But the transgender woman who aims to replace Marshall in the upcoming 2017 election, 32-year-old Manassas resident Danica Roem, thinks this is another case of Marshall aiming to restrict her rights.
“If a delegate who actually had a track record in the last year of passing multiple pieces of legislation introduced this, I might be worried,” she said. “But given Del. Marshall’s 1-for-41 performance in 2016, I look at this as just another waste of our tax dollars and time when he won’t focus on fixing Route 28, the No. 1 problem affecting the residents of the 13th District.”
Roem has been pointing to congestion in Northern Virginia as her top priority this election, however Marshall’s anti-LGBTQ agenda is also a thorn in her side.
And for LGBTQ teachers who reside in counties that have these policies, it’s a reassuring move to know they can’t be fired for who they love or how they identify.
“HB2011 is designed to allow school boards to discriminate against transgender kids in any aspect of their education,” said Robert Norris Rigby, a gay Fairfax County teacher who has advocated for expanded rights in his local system with his group FCPS Pride. “If Bob Marshall were to meet and get to know my students, he would learn that trans boys are real boys and trans girls are just as good as all girls. Transgender kids deserve to be safe and welcome in their schools like other children; Marshall’s proposal would prevent that.”
But Marshall wasn’t done there, and this one slipped even under our radar. It appears, the day Gov. Terry McAuliffe signed an executive order requiring all contractors with the state to have LGBTQ inclusive nondiscrimination policies, Marshall submitted a bill to force the opposite.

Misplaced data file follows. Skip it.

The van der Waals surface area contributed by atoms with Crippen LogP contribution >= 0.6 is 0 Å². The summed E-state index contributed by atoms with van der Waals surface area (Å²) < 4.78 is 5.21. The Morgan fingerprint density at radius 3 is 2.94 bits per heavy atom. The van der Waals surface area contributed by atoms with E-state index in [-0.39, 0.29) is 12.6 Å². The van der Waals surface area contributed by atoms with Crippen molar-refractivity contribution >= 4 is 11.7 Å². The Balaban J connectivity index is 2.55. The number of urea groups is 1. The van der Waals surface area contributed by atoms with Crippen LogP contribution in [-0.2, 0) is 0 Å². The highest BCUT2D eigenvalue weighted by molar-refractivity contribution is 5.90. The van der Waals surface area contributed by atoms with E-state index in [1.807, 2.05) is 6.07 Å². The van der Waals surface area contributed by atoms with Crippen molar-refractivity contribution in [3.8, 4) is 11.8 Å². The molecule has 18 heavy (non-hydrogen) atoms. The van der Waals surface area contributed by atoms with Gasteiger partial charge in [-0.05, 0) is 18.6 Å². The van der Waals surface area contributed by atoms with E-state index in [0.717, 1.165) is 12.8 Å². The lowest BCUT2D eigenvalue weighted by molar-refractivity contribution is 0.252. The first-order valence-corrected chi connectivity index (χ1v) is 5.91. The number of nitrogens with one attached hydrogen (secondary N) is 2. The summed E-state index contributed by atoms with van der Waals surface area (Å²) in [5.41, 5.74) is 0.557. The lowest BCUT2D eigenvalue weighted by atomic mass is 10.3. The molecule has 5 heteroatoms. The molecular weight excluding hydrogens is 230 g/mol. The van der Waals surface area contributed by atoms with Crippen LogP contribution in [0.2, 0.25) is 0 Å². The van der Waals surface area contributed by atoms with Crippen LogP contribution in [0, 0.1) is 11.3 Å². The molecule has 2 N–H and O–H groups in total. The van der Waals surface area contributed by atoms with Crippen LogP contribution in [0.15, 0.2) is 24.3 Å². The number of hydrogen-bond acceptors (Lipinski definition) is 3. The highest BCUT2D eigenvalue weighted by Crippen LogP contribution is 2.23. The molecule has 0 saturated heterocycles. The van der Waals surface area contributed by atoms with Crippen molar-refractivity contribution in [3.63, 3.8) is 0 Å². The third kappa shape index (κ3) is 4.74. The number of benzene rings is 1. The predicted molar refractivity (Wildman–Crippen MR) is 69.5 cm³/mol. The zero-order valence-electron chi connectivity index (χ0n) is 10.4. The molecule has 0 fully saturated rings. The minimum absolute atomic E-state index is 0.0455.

HB 1667 “Prohibits agencies of the Commonwealth… from requiring any contractor entering into a public contract to agree to additional nondiscrimination provisions with respect to gender identity or sexual orientation.” The bill also expands protections to businesses that don’t have these policies meaning they can’t be sued if they fire someone for being LGBTQ.
McAuliffe’s EO was an extension of a policy signed by the Obama Administration in July 2014 which required federal contractors to expand their nondiscrimination policies.
“ authorizes discrimination by all public contractors and immunizes all private companies and non-profit organizations and their employees from liability for discriminating against and denying benefits or services to people based on their gender identity or sexual orientation,” wrote the Virginia ACLU on their Richmond Sunlight page about this bill.
And McAuliffe defended the measure when he signed it saying “Virginia is home to the best state workforce in the country and this policy will ensure there is no question that all Virginians are to receive the full benefits of their citizenship, without regard to their sexual orientation or gender identity.”
James Parrish, Executive Director of Equality Virginia, echoed McAuliffe saying the policy was good business for a state that already stands out as a great place to work and play. “…Taxpayers should expect that their money will not be used to support organizations that discriminate.”
All of Marshall’s bills mentioned here will be tracked by GayRVA during the coming weeks. We’ll update you as they work their way through the legislative process.
“I’m not letting his misogyny define me, define my daughter or define my community.”April 21, 2017